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P144 Correlation between clinical, endoscopic, histological activity scores in a cohort of patients with ulcerative colitis: a prospective study

B. Neri*1, S. Romeo1, F. Zorzi1, E. De Cristofaro1, E. Calabrese1, E. Grasso1, G. Palmieri2, L. Biancone1

1University of Rome 'Tor Vergata', Gastroenterology, Rome, Italy, 2University or Rome 'Tor Vergata', Anatomopathology, Rome, Italy

Background

The relationship between clinical, endoscopic and histological scores used in ulcerative colitis (UC) is debated. Primary aim was to assess, in a prospective study, the correlation between clinical, endoscopic, and histological scores of activity in a cohort of UC patients undergoing colonoscopy. Secondary aim was to assess the role of histological scores in clinical practice.

Methods

From February 2016 to February 2017 UC patients undergoing colonoscopy according to clinical indication were enrolled. Inclusion criteria: (1) diagnosis of IBD; (2) age> 18, <80 years; (3) regular follow-up; (4) indication for colonoscopy. During colonoscopy ≥2 biopsies were taken from ≥1 macroscopically involved area and, possibly, from ≥1 uninvolved area. All colonoscopies were performed by the same IBD-dedicated gastroenterologist. Clinical activity was assessed with Mayo partial score (activity ≥3),1 endoscopic activity with the Mayo endoscopic score (activity ≥2).1 Histological activity was assessed by the same IBD-dedicated pathologist using the Geboes Simplified Score for UC (activity ≥3.1).2 Scores were blindly assessed. Follow-up was planned at 1 year. Data expressed as median [range]; coefficient of correlation; T-test.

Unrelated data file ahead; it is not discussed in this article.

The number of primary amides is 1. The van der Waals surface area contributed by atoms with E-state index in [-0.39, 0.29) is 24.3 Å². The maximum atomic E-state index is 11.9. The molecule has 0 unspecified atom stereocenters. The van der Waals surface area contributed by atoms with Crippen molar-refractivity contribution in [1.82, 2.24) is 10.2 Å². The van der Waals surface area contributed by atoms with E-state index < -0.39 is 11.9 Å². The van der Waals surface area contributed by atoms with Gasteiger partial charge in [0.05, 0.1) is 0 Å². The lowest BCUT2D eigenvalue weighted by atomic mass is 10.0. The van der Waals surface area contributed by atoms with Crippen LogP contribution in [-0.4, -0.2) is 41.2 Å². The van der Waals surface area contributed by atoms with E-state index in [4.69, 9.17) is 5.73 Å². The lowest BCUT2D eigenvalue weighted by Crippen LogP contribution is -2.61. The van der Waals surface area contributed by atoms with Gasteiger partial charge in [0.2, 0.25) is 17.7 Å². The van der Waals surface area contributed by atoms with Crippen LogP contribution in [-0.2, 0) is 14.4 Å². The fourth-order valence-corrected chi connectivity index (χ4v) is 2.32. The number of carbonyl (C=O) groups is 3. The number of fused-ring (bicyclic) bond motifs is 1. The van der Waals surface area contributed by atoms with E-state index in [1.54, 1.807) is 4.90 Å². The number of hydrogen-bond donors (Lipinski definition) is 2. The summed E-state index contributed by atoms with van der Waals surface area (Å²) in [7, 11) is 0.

Results

UC cohort included 91 patients (M 52 [57%], age 51 [24–80] years, UC duration 15 years [1–48] years). UC extent was n (%): pancolitis 43(47%), left sided 25(28%), proctitis 22(25%) patients. The day of colonoscopy UC was clinically active in 16 (18%), inactive in 75 (82%) patients. Endoscopic activity was observed in 46(51%) patients (Mayo score: [n]: 0[17];1[28]; 2[21], 3[25]). In UC, microscopic activity (GSS ≥ 3.1) was observed in 39/91 (43%) patients: 5 of these 39 patients were in endoscopic remission. Significant correlation was observed between clinical vs. endoscopic scores (r = 0.486; p < 0.0001); clinical vs. histological scores (r = 0.35; p < 0.0001). At 1-year clinical follow-up data were available in 77 UC patients (75%). In 1 year, UC has been clinically active in 24 (31%) patients, inactive in 53 (69%) patients. 11/24 (46%) patients were clinically active at baseline, 15/24 (63%) patients endoscopically and 16/24 (67%) patients histologically. Of the 5 patients in endoscopic remission and histological activity at baseline, 1 had a clinical relapse.

Conclusion

In a prospective study, significant correlation was observed between clinical, endoscopic and histological activity in UC. Histological activity observed in UC patients in endoscopic remission may represent a predictive marker of clinical relapse.

Correlation between clinical and endoscopic, endoscopic and histological, clinical and histological activity scores

References

1. Schroeder KW, Tremaine WJ, Ilstrup DM. Coated oral 5-aminosalicylic acid therapy for mildly to moderately active ulcerative colitis. N Engl J Med 1987;317:1625–9.

2. Jauregui-Amezaga A, Geerits A, Das Y et al. A simplified Geboes score for ulcerative colitis. J Crohns Colitis 2017;11:305–313.